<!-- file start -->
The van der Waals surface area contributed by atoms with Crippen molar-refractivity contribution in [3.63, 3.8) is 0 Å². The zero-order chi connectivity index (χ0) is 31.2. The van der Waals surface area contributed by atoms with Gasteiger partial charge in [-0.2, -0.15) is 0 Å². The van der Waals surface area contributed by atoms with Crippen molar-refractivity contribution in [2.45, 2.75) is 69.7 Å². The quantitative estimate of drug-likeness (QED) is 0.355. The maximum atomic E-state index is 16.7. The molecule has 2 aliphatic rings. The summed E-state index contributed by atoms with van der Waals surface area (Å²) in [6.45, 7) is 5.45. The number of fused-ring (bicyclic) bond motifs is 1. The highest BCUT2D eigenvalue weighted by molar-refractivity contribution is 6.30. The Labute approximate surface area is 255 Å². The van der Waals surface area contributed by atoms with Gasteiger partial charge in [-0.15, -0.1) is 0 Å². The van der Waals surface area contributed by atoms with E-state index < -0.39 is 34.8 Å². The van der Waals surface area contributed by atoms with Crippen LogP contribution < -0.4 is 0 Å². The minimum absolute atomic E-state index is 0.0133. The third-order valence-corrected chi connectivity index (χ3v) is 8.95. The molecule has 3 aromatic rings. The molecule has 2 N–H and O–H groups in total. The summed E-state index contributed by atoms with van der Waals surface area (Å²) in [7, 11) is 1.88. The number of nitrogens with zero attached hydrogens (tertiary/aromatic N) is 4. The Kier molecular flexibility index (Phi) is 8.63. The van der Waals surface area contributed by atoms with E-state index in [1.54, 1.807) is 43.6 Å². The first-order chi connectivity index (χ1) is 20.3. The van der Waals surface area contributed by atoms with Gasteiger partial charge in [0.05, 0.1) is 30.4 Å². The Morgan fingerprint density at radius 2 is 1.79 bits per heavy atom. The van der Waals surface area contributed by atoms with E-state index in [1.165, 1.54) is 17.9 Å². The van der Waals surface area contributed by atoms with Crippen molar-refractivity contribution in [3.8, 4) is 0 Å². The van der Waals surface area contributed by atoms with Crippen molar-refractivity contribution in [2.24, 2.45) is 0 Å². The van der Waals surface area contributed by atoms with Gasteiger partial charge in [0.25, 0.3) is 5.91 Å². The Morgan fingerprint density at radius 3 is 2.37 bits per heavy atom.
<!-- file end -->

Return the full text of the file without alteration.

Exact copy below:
The van der Waals surface area contributed by atoms with Crippen molar-refractivity contribution in [3.63, 3.8) is 0 Å². The zero-order chi connectivity index (χ0) is 31.2. The van der Waals surface area contributed by atoms with Gasteiger partial charge in [-0.2, -0.15) is 0 Å². The van der Waals surface area contributed by atoms with Crippen molar-refractivity contribution in [2.45, 2.75) is 69.7 Å². The quantitative estimate of drug-likeness (QED) is 0.355. The maximum atomic E-state index is 16.7. The molecule has 2 aliphatic rings. The summed E-state index contributed by atoms with van der Waals surface area (Å²) in [6.45, 7) is 5.45. The number of fused-ring (bicyclic) bond motifs is 1. The highest BCUT2D eigenvalue weighted by molar-refractivity contribution is 6.30. The Labute approximate surface area is 255 Å². The van der Waals surface area contributed by atoms with Gasteiger partial charge in [-0.15, -0.1) is 0 Å². The van der Waals surface area contributed by atoms with E-state index < -0.39 is 34.8 Å². The van der Waals surface area contributed by atoms with Crippen LogP contribution < -0.4 is 0 Å². The minimum absolute atomic E-state index is 0.0133. The third-order valence-corrected chi connectivity index (χ3v) is 8.95. The molecule has 3 aromatic rings. The molecule has 2 N–H and O–H groups in total. The summed E-state index contributed by atoms with van der Waals surface area (Å²) in [7, 11) is 1.88. The number of nitrogens with zero attached hydrogens (tertiary/aromatic N) is 4. The Kier molecular flexibility index (Phi) is 8.63. The van der Waals surface area contributed by atoms with E-state index in [1.54, 1.807) is 43.6 Å². The first-order chi connectivity index (χ1) is 20.3. The van der Waals surface area contributed by atoms with Gasteiger partial charge in [0.05, 0.1) is 30.4 Å². The Morgan fingerprint density at radius 2 is 1.79 bits per heavy atom. The van der Waals surface area contributed by atoms with E-state index in [1.165, 1.54) is 17.9 Å². The van der Waals surface area contributed by atoms with Crippen molar-refractivity contribution in [3.8, 4) is 0 Å². The van der Waals surface area contributed by atoms with Crippen molar-refractivity contribution in [2.24, 2.45) is 0 Å². The van der Waals surface area contributed by atoms with Gasteiger partial charge in [0.25, 0.3) is 5.91 Å². The Morgan fingerprint density at radius 3 is 2.37 bits per heavy atom.